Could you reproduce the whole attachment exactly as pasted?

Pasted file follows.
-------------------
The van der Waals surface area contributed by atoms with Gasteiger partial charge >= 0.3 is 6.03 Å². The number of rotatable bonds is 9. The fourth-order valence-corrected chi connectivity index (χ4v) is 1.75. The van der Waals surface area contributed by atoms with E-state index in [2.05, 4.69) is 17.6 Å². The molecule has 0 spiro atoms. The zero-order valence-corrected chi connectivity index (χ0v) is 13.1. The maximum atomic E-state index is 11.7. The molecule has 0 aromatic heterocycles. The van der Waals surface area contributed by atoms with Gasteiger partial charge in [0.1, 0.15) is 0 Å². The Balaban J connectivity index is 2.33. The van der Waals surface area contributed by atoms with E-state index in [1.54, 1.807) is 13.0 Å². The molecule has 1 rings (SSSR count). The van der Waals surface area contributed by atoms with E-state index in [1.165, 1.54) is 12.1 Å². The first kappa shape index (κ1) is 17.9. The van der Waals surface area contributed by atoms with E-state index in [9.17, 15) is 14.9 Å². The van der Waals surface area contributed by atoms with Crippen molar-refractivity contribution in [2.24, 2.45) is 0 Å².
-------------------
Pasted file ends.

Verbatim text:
The van der Waals surface area contributed by atoms with Gasteiger partial charge >= 0.3 is 6.03 Å². The number of rotatable bonds is 9. The fourth-order valence-corrected chi connectivity index (χ4v) is 1.75. The van der Waals surface area contributed by atoms with E-state index in [2.05, 4.69) is 17.6 Å². The molecule has 0 spiro atoms. The zero-order valence-corrected chi connectivity index (χ0v) is 13.1. The maximum atomic E-state index is 11.7. The molecule has 0 aromatic heterocycles. The van der Waals surface area contributed by atoms with Gasteiger partial charge in [0.1, 0.15) is 0 Å². The Balaban J connectivity index is 2.33. The van der Waals surface area contributed by atoms with E-state index in [1.54, 1.807) is 13.0 Å². The molecule has 1 rings (SSSR count). The van der Waals surface area contributed by atoms with E-state index in [1.165, 1.54) is 12.1 Å². The first kappa shape index (κ1) is 17.9. The van der Waals surface area contributed by atoms with E-state index in [9.17, 15) is 14.9 Å². The van der Waals surface area contributed by atoms with Crippen molar-refractivity contribution in [2.24, 2.45) is 0 Å².